Cytomegalovirus colitis in immunocompetent patients

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Intest Res. 2018;16(3):504-505
Publication date (electronic) : 2018 July 27
doi :
Division of Gastroenterology, Department of Internal Medicine, Chungnam National University School of Medicine, Daejeon, Korea.
Correspondence to Hee Seok Moon, Division of Gastroenterology, Department of Internal Medicine, Chungnam National University School of Medicine, 282 Munhwa-ro, Jung-gu, Daejeon 35015, Korea. Tel: +82-42-280-8049, Fax: +82-42-257-5753,
Received 2018 January 12; Revised 2018 January 15; Accepted 2018 January 15.

Question: A 63-year-old woman presented with left-sided abdominal pain and hematochezia noted over a week prior to hospitalization. She had been using antihypertensive medicine and did not report any other significant medical difficulties. A screening colonoscopic examination performed a year prior to presentation had been unremarkable. Abdominal CT showed segmental wall thickening with decreased enhancement of the proximal descending colon in addition to pericolic fat infiltration (Fig. A). Colonoscopic examination performed at Chungnam National University Hospital showed diffuse erythematous friable ulcerations located approximately 35 to 30 cm above the anal verge, and a biopsy was performed (Fig. B). Laboratory studies did not reveal any abnormalities including anti-human immunodeficiency virus antibodies.

What is the diagnosis of the ulcerative lesion in the colon?

Answer to the Images: Cytomegalovirus Colitis

Biopsy specimens were taken from the ulcerative lesions. Histopathological examination revealed atrophied crypts with cytomegalovirus inclusion bodies (Fig. C, H&E, ×200). The nucleus and cytoplasm of cells observed in the infected crypts were noted to be hypertrophied (Fig. D, H&E, ×400). Immunochemical examination showed positive nuclear staining for cytomegalovirus in an infected crypt (Figs E [×100] and F [×400], immunohistochemical staining).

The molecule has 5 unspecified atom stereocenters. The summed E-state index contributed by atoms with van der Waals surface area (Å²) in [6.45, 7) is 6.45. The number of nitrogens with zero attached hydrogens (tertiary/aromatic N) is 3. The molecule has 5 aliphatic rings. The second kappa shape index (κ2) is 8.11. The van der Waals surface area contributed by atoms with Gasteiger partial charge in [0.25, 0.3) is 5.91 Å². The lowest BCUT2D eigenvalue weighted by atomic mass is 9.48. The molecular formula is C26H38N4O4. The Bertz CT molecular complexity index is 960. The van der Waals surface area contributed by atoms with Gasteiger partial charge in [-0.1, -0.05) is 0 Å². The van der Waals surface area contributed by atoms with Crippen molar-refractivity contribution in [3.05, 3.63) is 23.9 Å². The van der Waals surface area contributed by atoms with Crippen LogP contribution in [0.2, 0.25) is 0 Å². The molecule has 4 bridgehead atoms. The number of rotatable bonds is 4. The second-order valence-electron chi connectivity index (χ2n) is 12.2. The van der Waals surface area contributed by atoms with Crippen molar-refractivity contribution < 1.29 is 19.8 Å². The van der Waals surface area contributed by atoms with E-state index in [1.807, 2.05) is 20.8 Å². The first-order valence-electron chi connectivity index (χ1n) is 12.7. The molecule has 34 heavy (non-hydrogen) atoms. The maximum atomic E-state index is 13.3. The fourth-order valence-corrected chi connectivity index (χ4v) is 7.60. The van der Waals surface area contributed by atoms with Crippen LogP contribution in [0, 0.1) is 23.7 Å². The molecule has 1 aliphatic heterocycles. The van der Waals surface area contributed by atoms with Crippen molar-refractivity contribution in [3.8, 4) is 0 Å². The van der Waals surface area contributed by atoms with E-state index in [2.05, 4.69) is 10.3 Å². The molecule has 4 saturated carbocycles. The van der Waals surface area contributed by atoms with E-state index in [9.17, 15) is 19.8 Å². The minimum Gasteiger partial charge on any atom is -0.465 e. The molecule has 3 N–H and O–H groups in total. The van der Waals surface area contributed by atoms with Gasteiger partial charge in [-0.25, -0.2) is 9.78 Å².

Gastrointestinal (GI) involvement is usually secondary to the reactivation of latent infection in immunosuppressed patients. For example, patients who are treated with organ- or bone marrow-transplantation or are diagnosed with acquired immune deficiency syndrome, or those who use medicines such as immunosuppressants (anti-tumor necrosis factor antibodies, steroids) or chemotherapeutic agents. However, GI involvement is uncommon in immunocompetent patients. The cytomegalovirus (CMV) causes a variety of diseases in the lower GI tract such as colitis, ileitis, appendicitis, and colonic obstruction.123

The common presenting symptoms of CMV colitis are diarrhea, fever, abdominal pain, and approximately 50% of the patients demonstrate hematochezia.4

In a retrospective study comprising immunocompetent patients diagnosed with CMV colitis, the most common endoscopic findings were: well-demarcated ulcerations (50%), ulceroinfiltrative changes (25%), and pseudomembrane formation (25%).5

It is necessary to differentiate between CMV and ischemic colitis when an elderly patient presents with bloody diarrhea and abdominal pain.

Currently, the drugs available for treatment of CMV infection include ganciclovir, valganciclovir, foscarnet, and cidofovir. In immunocompetent patients diagnosed with CMV infection, ganciclovir is the most preferred antiviral drug. After a definitive diagnosis of CMV colitis, our patient was treated with intravenous administration of ganciclovir at a dose of 200 mg per 12 hours for 2 weeks. A follow-up colonoscopic examination showed improvement in the colonic ulcers (Fig. G) and disappearance of the CMV inclusion bodies and CMV-positive cells.

CMV enteritis in immunocompetent patients may occur in elderly patients or in those with a concomitant underlying disease. CMV colitis results in poor outcomes without the administration of antiviral treatment. Antiviral therapy is recommended for the management of immunocompetent patients. The prognosis is relatively good if the condition is promptly and correctly diagnosed and treated.6


FINANCIAL SUPPORT: The authors received no financial support for the research, authorship, and/or publication of this article.

CONFLICT OF INTEREST: No potential conflict of interest relevant to this article was reported.

AUTHOR CONTRIBUTION: Jae Ho Park wrote the manuscript, processed the images and pathologic findings.

Hee Seok Moon selected case and reviewed the final version of the manuscript.


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